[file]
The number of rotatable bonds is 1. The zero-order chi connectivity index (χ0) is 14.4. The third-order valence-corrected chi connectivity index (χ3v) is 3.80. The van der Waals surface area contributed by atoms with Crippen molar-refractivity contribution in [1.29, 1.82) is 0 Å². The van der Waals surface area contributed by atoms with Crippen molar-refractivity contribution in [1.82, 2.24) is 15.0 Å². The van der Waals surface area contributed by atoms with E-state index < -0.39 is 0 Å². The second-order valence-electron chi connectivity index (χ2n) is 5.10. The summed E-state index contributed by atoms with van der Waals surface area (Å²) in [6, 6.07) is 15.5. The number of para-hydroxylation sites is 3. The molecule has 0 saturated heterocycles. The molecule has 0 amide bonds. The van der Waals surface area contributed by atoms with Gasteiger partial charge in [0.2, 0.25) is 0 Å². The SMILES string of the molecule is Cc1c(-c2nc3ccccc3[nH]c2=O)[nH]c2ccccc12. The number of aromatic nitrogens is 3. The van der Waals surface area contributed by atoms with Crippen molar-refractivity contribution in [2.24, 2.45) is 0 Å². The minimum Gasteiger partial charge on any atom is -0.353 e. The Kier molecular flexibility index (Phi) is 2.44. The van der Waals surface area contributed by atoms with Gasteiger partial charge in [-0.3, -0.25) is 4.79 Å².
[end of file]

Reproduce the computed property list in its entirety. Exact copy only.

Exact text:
The number of rotatable bonds is 1. The zero-order chi connectivity index (χ0) is 14.4. The third-order valence-corrected chi connectivity index (χ3v) is 3.80. The van der Waals surface area contributed by atoms with Crippen molar-refractivity contribution in [1.29, 1.82) is 0 Å². The van der Waals surface area contributed by atoms with Crippen molar-refractivity contribution in [1.82, 2.24) is 15.0 Å². The van der Waals surface area contributed by atoms with E-state index < -0.39 is 0 Å². The second-order valence-electron chi connectivity index (χ2n) is 5.10. The summed E-state index contributed by atoms with van der Waals surface area (Å²) in [6, 6.07) is 15.5. The number of para-hydroxylation sites is 3. The molecule has 0 saturated heterocycles. The molecule has 0 amide bonds. The van der Waals surface area contributed by atoms with Gasteiger partial charge in [0.2, 0.25) is 0 Å². The SMILES string of the molecule is Cc1c(-c2nc3ccccc3[nH]c2=O)[nH]c2ccccc12. The number of aromatic nitrogens is 3. The van der Waals surface area contributed by atoms with Crippen molar-refractivity contribution in [2.24, 2.45) is 0 Å². The minimum Gasteiger partial charge on any atom is -0.353 e. The Kier molecular flexibility index (Phi) is 2.44. The van der Waals surface area contributed by atoms with Gasteiger partial charge in [-0.3, -0.25) is 4.79 Å².